Robert Wears was Professor of Emergency Medicine at the University of Florida specializing in patient safety. Kathleen Sutcliffe is Professor of Medicine and Business at Johns Hopkins. This book is based on research funded by a grant from the Robert Wood Johnson Foundation, for which both Wears and Sutcliffe were primary investigators. (Wears died in 2017, but the acknowledgments imply that at least early drafts of the book existed by that point and it was indeed co-written.) The anchor of the story of patient safety in Still Not Safe is the 1999 report from the Institute of Medicine entitled To Err is Human, to which the authors attribute an explosion of public scrutiny of medical safety. The headline conclusion of that report, which led nightly news programs after its release, was that 44,000 to 120,000 people died each year in the United States due to medical error. This report prompted government legislation, funding for new safety initiatives, a flurry of follow-on reports, and significant public awareness of medical harm. What it did not produce, in the authors' view, is significant improvements in patient safety. The central topic of this book is an analysis of why patient safety efforts have had so little measurable effect. The authors attribute this to three primary causes: an unwillingness to involve safety experts from outside medicine or absorb safety lessons from other disciplines, an obsession with human error that led to profound misunderstandings of the nature of safety, and the misuse of safety concerns as a means to centralize control of medical practice in the hands of physician-administrators. (The term used by the authors is "managerial, scientific-bureaucratic medicine," which is technically accurate but rather awkward.) Biggest complaint first: This book desperately needed examples, case studies, or something to make these ideas concrete. There are essentially none in 230 pages apart from passing mentions of famous cases of medical error that added to public pressure, and a tantalizing but maddeningly nonspecific discussion of the atypically successful effort to radically improve the safety of anesthesia. Apparently anesthesiologists involved safety experts from outside medicine, avoided a focus on human error, turned safety into an engineering problem, and made concrete improvements that had a hugely positive impact on the number of adverse events for patients. Sounds fascinating! Alas, I'm just as much in the dark about what those improvements were as I was when I started reading this book. Apart from a vague mention of some unspecified improvements to anesthesia machines, there are no concrete descriptions whatsoever. I understand that the authors were probably leery of giving too many specific examples of successful safety initiatives since one of their core points is that safety is a mindset and philosophy rather than a replicable set of actions, and copying the actions of another field without understanding their underlying motivations or context within a larger system is doomed to failure. But you have to give the reader something, or the book starts feeling like a flurry of abstract assertions. Much is made here of the drawbacks of a focus on human error, and the superiority of the safety analysis done in other fields that have moved beyond error-centric analysis (and in some cases have largely discarded the word "error" as inherently unhelpful and ambiguous). That leads naturally to showing an analysis of an adverse incident through an error lens and then through a more nuanced safety lens, making the differences concrete for the reader. It was maddening to me that the authors never did this. This book was recommended to me as part of a discussion about safety and reliability in tech and the need to learn from safety practices in other fields. In that context, I didn't find it useful, although surprisingly that's because the thinking in medicine (at least as presented by these authors) seems behind the current thinking in distributed systems. The idea that human error is not a useful model for approaching reliability is standard in large tech companies, nearly all of which use blameless postmortems for exactly that reason. Tech, similar to medicine, does have a tendency to be insular and not look outside the field for good ideas, but the approach to large-scale reliability in tech seems to have avoided the other traps discussed here. (Security is another matter, but security is also adversarial, which creates different problems that I suspect require different tools.) What I did find fascinating in this book, although not directly applicable to my own work, is the way in which a focus on human error becomes a justification for bureaucratic control and therefore a concentration of power in a managerial layer. If the assumption is that medical harm is primarily caused by humans making avoidable mistakes, and therefore the solution is to prevent humans from making mistakes through better training, discipline, or process, this creates organizations that are divided into those who make the rules and those who follow the rules. The long-term result is a practice of medicine in which a small number of experts decide the correct treatment for a given problem, and then all other practitioners are expected to precisely follow that treatment plan to avoid "errors." (The best distributed systems approaches may avoid this problem, but this failure mode seems nearly universal in technical support organizations.) I was startled by how accurate that portrayal of medicine felt. My assumption prior to reading this book was that the modern experience of medicine as an assembly line with patients as widgets was caused by the pressure for higher "productivity" and thus shorter visit times, combined with (in the US) the distorting effects of our broken medical insurance system. After reading this book, I've added a misguided way of thinking about medical error and risk avoidance to that analysis. One of the authors' points (which, as usual, I wish they'd made more concrete with a case study) is that the same thought process that lets a doctor make a correct diagnosis and find a working treatment is the thought process that may lead to an incorrect diagnosis or treatment. There is not a separable state of "mental error" that can be eliminated. Decision-making processes are more complicated and more integrated than that. If you try to prevent "errors" by eliminating flexibility, you also eliminate vital tools for successfully treating patients. The authors are careful to point out that the prior state of medicine in which each doctor was a force to themselves and there was no role for patient safety as a discipline was also bad for safety. Reverting to the state of medicine before the advent of the scientific-bureaucratic error-avoiding culture is also not a solution. But, rather at odds with other popular books about medicine, the authors are highly critical of safety changes focused on human error prevention, such as mandatory checklists. In their view, this is exactly the sort of attempt to blindly copy the machinery of safety in another field (in this case, air travel) without understanding the underlying purpose and system of which it's a part. I am not qualified to judge the sharp dispute over whether there is solid clinical evidence that checklists are helpful (these authors claim there is not; I know other books make different claims, and I suspect it may depend heavily on how the checklist is used). But I found the authors' argument that one has to design systems holistically for safety, not try to patch in safety later by turning certain tasks into rote processes and humans into machines, to be persuasive. I'm not willing to recommend this book given how devoid it is of concrete examples. I was able to fill in some of that because of prior experience with the literature on site reliability engineering, but a reader who wasn't previously familiar with discussions of safety or reliability may find much of this book too abstract to be comprehensible. But I'm not sorry I read it. I hadn't previously thought about the power dynamics of a focus on error, and I think that will be a valuable observation to keep in mind. Rating: 6 out of 10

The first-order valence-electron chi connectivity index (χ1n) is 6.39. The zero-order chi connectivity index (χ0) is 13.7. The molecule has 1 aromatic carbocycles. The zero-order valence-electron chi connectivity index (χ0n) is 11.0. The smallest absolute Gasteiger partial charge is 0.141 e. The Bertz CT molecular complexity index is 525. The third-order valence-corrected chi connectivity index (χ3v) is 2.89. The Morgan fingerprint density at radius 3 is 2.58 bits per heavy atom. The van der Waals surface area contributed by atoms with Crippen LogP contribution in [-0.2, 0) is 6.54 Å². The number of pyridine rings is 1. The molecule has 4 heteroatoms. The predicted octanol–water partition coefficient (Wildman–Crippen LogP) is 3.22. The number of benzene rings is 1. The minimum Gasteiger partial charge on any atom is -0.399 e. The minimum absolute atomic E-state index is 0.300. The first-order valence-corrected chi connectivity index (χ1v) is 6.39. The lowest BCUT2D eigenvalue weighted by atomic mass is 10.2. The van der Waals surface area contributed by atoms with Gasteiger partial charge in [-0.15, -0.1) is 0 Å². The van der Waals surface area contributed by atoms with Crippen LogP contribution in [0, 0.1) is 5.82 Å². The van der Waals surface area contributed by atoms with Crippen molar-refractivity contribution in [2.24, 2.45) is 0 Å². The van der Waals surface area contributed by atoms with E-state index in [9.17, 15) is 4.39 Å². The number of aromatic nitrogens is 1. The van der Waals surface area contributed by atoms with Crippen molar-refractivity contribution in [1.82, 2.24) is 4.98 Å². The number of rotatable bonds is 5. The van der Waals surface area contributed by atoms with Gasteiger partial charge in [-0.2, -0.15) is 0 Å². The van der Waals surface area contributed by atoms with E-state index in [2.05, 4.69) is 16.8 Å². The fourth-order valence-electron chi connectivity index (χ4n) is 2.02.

8 August 2022